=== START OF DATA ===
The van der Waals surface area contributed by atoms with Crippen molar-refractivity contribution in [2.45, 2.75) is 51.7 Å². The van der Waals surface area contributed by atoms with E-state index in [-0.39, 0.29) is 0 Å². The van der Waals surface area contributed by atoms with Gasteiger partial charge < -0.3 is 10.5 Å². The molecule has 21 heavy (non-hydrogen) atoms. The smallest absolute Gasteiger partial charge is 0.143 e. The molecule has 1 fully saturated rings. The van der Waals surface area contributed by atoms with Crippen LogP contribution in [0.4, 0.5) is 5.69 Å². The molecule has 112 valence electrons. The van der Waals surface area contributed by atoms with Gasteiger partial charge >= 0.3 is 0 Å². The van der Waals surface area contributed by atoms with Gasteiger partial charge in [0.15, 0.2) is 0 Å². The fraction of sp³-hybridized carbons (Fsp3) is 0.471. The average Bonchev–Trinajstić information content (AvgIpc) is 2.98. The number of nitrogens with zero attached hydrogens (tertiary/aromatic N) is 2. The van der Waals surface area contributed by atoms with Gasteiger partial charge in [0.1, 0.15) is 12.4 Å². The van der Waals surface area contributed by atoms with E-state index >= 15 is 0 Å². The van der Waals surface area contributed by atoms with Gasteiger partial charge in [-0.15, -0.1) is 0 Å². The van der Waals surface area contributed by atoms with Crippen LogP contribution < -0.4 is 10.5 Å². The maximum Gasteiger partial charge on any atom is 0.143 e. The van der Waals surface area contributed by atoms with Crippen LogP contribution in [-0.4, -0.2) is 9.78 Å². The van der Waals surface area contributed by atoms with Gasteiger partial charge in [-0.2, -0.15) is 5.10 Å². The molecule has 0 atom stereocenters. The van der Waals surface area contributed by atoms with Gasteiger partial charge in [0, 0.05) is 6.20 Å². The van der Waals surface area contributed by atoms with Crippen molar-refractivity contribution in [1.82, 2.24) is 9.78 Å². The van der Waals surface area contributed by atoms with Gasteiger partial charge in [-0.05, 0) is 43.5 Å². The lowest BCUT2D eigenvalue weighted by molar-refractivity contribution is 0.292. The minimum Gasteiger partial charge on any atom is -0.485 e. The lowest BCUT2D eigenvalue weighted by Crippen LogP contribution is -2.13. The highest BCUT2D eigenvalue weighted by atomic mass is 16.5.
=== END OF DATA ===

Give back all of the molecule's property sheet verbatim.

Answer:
The van der Waals surface area contributed by atoms with Crippen molar-refractivity contribution in [2.45, 2.75) is 51.7 Å². The van der Waals surface area contributed by atoms with E-state index in [-0.39, 0.29) is 0 Å². The van der Waals surface area contributed by atoms with Gasteiger partial charge < -0.3 is 10.5 Å². The molecule has 21 heavy (non-hydrogen) atoms. The smallest absolute Gasteiger partial charge is 0.143 e. The molecule has 1 fully saturated rings. The van der Waals surface area contributed by atoms with Crippen LogP contribution in [0.4, 0.5) is 5.69 Å². The molecule has 112 valence electrons. The van der Waals surface area contributed by atoms with Gasteiger partial charge >= 0.3 is 0 Å². The van der Waals surface area contributed by atoms with Gasteiger partial charge in [0.15, 0.2) is 0 Å². The fraction of sp³-hybridized carbons (Fsp3) is 0.471. The average Bonchev–Trinajstić information content (AvgIpc) is 2.98. The number of nitrogens with zero attached hydrogens (tertiary/aromatic N) is 2. The van der Waals surface area contributed by atoms with Gasteiger partial charge in [0.1, 0.15) is 12.4 Å². The van der Waals surface area contributed by atoms with E-state index >= 15 is 0 Å². The van der Waals surface area contributed by atoms with Gasteiger partial charge in [-0.15, -0.1) is 0 Å². The van der Waals surface area contributed by atoms with Crippen LogP contribution < -0.4 is 10.5 Å². The maximum Gasteiger partial charge on any atom is 0.143 e. The van der Waals surface area contributed by atoms with Crippen LogP contribution in [-0.4, -0.2) is 9.78 Å². The van der Waals surface area contributed by atoms with Gasteiger partial charge in [-0.2, -0.15) is 5.10 Å². The molecule has 0 atom stereocenters. The van der Waals surface area contributed by atoms with Gasteiger partial charge in [0, 0.05) is 6.20 Å². The van der Waals surface area contributed by atoms with Crippen molar-refractivity contribution in [1.82, 2.24) is 9.78 Å². The van der Waals surface area contributed by atoms with Gasteiger partial charge in [-0.05, 0) is 43.5 Å². The lowest BCUT2D eigenvalue weighted by molar-refractivity contribution is 0.292. The minimum Gasteiger partial charge on any atom is -0.485 e. The lowest BCUT2D eigenvalue weighted by Crippen LogP contribution is -2.13. The highest BCUT2D eigenvalue weighted by atomic mass is 16.5.